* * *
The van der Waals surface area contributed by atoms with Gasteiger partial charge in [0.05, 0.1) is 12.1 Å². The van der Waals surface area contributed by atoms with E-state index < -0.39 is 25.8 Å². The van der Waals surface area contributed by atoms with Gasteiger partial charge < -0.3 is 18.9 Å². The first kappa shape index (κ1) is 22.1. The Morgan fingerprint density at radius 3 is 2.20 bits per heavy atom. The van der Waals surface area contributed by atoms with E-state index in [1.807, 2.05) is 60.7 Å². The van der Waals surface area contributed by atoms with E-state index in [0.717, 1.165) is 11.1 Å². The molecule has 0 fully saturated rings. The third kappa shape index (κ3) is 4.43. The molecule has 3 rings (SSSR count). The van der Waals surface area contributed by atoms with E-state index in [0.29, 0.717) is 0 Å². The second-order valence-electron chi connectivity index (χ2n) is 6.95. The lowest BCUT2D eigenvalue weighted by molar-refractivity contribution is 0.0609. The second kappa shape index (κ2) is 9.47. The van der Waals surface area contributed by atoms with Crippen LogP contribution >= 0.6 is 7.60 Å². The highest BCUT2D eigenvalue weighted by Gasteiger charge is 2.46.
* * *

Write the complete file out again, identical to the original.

The van der Waals surface area contributed by atoms with Gasteiger partial charge in [0.05, 0.1) is 12.1 Å². The van der Waals surface area contributed by atoms with E-state index < -0.39 is 25.8 Å². The van der Waals surface area contributed by atoms with Gasteiger partial charge < -0.3 is 18.9 Å². The first kappa shape index (κ1) is 22.1. The Morgan fingerprint density at radius 3 is 2.20 bits per heavy atom. The van der Waals surface area contributed by atoms with E-state index in [1.807, 2.05) is 60.7 Å². The van der Waals surface area contributed by atoms with E-state index in [0.717, 1.165) is 11.1 Å². The molecule has 0 fully saturated rings. The third kappa shape index (κ3) is 4.43. The molecule has 3 rings (SSSR count). The van der Waals surface area contributed by atoms with E-state index in [0.29, 0.717) is 0 Å². The second-order valence-electron chi connectivity index (χ2n) is 6.95. The lowest BCUT2D eigenvalue weighted by molar-refractivity contribution is 0.0609. The second kappa shape index (κ2) is 9.47. The van der Waals surface area contributed by atoms with Crippen LogP contribution >= 0.6 is 7.60 Å². The highest BCUT2D eigenvalue weighted by Gasteiger charge is 2.46.